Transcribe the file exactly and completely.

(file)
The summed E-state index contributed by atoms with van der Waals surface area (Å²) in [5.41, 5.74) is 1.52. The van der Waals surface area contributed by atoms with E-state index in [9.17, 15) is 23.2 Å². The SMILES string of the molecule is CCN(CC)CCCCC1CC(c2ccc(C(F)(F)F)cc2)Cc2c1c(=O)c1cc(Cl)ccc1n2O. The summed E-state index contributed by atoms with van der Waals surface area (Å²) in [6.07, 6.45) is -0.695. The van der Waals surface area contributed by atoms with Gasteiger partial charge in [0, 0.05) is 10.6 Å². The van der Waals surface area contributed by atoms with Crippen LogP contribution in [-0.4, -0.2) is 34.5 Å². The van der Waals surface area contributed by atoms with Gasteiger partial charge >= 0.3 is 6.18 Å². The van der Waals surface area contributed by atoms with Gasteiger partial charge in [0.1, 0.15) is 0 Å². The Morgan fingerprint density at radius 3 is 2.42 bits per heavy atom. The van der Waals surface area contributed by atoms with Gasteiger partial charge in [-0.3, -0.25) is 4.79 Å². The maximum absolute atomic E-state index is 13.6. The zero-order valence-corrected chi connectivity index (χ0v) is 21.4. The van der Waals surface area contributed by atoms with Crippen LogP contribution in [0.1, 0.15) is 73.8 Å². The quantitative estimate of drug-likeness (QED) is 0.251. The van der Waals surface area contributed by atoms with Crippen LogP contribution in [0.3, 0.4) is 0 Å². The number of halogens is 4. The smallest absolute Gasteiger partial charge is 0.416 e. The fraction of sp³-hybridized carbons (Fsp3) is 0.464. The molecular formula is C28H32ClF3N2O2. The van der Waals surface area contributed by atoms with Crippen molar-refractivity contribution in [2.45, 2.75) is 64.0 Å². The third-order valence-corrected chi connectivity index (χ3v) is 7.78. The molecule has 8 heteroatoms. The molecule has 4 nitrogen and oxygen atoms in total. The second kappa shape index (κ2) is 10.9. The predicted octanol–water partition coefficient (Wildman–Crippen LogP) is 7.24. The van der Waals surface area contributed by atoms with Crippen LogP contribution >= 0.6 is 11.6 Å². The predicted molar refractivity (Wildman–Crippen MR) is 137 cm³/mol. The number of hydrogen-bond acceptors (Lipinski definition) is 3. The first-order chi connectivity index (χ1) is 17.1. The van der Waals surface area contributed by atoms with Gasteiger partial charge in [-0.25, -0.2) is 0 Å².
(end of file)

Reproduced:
The summed E-state index contributed by atoms with van der Waals surface area (Å²) in [5.41, 5.74) is 1.52. The van der Waals surface area contributed by atoms with E-state index in [9.17, 15) is 23.2 Å². The SMILES string of the molecule is CCN(CC)CCCCC1CC(c2ccc(C(F)(F)F)cc2)Cc2c1c(=O)c1cc(Cl)ccc1n2O. The summed E-state index contributed by atoms with van der Waals surface area (Å²) in [6.07, 6.45) is -0.695. The van der Waals surface area contributed by atoms with Gasteiger partial charge in [0, 0.05) is 10.6 Å². The van der Waals surface area contributed by atoms with Crippen LogP contribution in [-0.4, -0.2) is 34.5 Å². The van der Waals surface area contributed by atoms with Gasteiger partial charge >= 0.3 is 6.18 Å². The van der Waals surface area contributed by atoms with Gasteiger partial charge in [0.1, 0.15) is 0 Å². The Morgan fingerprint density at radius 3 is 2.42 bits per heavy atom. The van der Waals surface area contributed by atoms with Gasteiger partial charge in [-0.3, -0.25) is 4.79 Å². The maximum absolute atomic E-state index is 13.6. The zero-order valence-corrected chi connectivity index (χ0v) is 21.4. The van der Waals surface area contributed by atoms with Crippen LogP contribution in [0.1, 0.15) is 73.8 Å². The quantitative estimate of drug-likeness (QED) is 0.251. The van der Waals surface area contributed by atoms with Crippen LogP contribution in [0.3, 0.4) is 0 Å². The number of halogens is 4. The smallest absolute Gasteiger partial charge is 0.416 e. The fraction of sp³-hybridized carbons (Fsp3) is 0.464. The molecular formula is C28H32ClF3N2O2. The van der Waals surface area contributed by atoms with Crippen molar-refractivity contribution in [2.45, 2.75) is 64.0 Å². The third-order valence-corrected chi connectivity index (χ3v) is 7.78. The molecule has 8 heteroatoms. The molecule has 4 nitrogen and oxygen atoms in total. The second kappa shape index (κ2) is 10.9. The predicted octanol–water partition coefficient (Wildman–Crippen LogP) is 7.24. The van der Waals surface area contributed by atoms with Crippen LogP contribution >= 0.6 is 11.6 Å². The predicted molar refractivity (Wildman–Crippen MR) is 137 cm³/mol. The number of hydrogen-bond acceptors (Lipinski definition) is 3. The first-order chi connectivity index (χ1) is 17.1. The van der Waals surface area contributed by atoms with Gasteiger partial charge in [-0.25, -0.2) is 0 Å².